A helping hand, not a hand-out
Holoway and Williams recall where the seed for SoLo began. Both grew up in inner-city neighborhoods, and as they built their careers and became more financially successful, they were often asked by friends and family members for small loans, anywhere from $50 to $500. “I did lend at times,” admits Holoway who described getting some money paid back while other loans landed in a state of “convenient amnesia,” he says with a laugh.
Holoway and Williams point to the folksy community bank model, now a relic in the world of big chain financial institutions. Back then, members experiencing financial stress were met with understanding and compassion. SoLo, they contend, is a virtual continuation of that concept.
Holoway explains how SoLo works. Olivia needs a loan to fix her car unexpectedly. She’s a single mom (more than 60 percent of SoLo members identify as women) and can’t incur additional credit card debt. She needs her car to bring her kids to school, travel to her job. She turns to SoLo where she sets the terms of her loan, noting when she expects to pay it back and how much she’ll pay. Through a proprietary process influenced by cash flow data shared, Olivia earns a SoLo score on the likelihood of her paying back the loan. This financial assessment is designed to be fairer and more accurate than the traditional FICO score, which Holoway calls “broken.”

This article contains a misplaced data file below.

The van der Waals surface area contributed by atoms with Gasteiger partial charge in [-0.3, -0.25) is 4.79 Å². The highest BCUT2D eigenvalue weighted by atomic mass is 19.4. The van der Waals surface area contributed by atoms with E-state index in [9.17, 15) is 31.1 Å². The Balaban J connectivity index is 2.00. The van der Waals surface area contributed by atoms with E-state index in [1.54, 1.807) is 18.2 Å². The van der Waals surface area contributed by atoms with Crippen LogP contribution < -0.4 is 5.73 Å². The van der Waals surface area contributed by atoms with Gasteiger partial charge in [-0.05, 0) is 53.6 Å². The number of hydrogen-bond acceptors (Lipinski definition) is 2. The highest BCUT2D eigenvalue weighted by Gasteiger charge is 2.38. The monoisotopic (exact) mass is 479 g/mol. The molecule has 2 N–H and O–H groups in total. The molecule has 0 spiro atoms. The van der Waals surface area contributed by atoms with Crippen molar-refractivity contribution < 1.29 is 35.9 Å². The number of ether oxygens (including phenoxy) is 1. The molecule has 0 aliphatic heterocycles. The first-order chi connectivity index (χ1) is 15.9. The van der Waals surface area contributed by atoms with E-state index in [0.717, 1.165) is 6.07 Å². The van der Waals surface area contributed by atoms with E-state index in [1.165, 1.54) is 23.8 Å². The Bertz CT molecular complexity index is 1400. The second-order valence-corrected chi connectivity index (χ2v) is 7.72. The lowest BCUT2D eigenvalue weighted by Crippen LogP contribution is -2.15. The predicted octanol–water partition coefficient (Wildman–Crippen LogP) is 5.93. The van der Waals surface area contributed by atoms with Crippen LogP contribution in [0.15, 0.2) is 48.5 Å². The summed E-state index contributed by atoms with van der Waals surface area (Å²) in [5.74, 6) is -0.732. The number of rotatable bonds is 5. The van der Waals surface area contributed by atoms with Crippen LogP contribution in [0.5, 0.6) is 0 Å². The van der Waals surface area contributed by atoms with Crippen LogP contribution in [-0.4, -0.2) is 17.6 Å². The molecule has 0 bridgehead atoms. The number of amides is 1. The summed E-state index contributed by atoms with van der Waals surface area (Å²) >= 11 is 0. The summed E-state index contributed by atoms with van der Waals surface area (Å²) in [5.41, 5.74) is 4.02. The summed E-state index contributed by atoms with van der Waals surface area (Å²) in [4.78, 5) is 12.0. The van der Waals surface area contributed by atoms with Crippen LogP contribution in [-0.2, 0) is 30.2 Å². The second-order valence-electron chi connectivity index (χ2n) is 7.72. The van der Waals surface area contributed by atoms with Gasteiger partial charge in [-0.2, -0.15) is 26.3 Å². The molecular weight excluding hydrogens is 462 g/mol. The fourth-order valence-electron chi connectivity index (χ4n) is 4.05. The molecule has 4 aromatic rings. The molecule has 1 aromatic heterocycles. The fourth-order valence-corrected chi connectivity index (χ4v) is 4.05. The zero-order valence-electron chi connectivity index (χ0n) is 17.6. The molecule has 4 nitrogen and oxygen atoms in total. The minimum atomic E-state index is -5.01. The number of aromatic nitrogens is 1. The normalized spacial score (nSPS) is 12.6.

The SoLo process is built for speed; “You can post your need on the side of the road with a flat tire and receive money right there,” says Holoway.
Lenders browse through the platform of members asking for a loan, look at the SoLo scores and choose who they want to help. Most transactions happen between strangers and there are no hidden fees. What you give is what they get. If a borrower wants to “tip” their lender (aka the “cost of borrowing”), that’s acceptable but not mandatory.
There’s something humbling and empowering about receiving money this way; borrowers are more dedicated to pay it back because, “it’s a person, not a faceless institution,” says Williams.
SoLo takes the positive aspects of crowd-sourcing platforms (like GoFundMe) but continues the altruism, explains Williams. He shares the story of SoLo member Sam, a tech analyst in San Francisco who was laid off and needed financial assistance to get back on his feet. After receiving and paying back his loan on time, Sam has been “paying it forward by funding loans for other SoLo members.”
“About 30 percent of our lenders have borrowed on the platform,” explains Holoway. Each time Sam is repaid for helping a person in need, he can “turn around and use that money again to make a difference in someone else’s life. These funds – no matter how small – can do more than you think.”
All in all, people in need don’t want charity,” sums up Williams, especially underserved communities. “We provide ways to empower them to take control of their lives – with the power and help of their community, they have dignity during trying times.”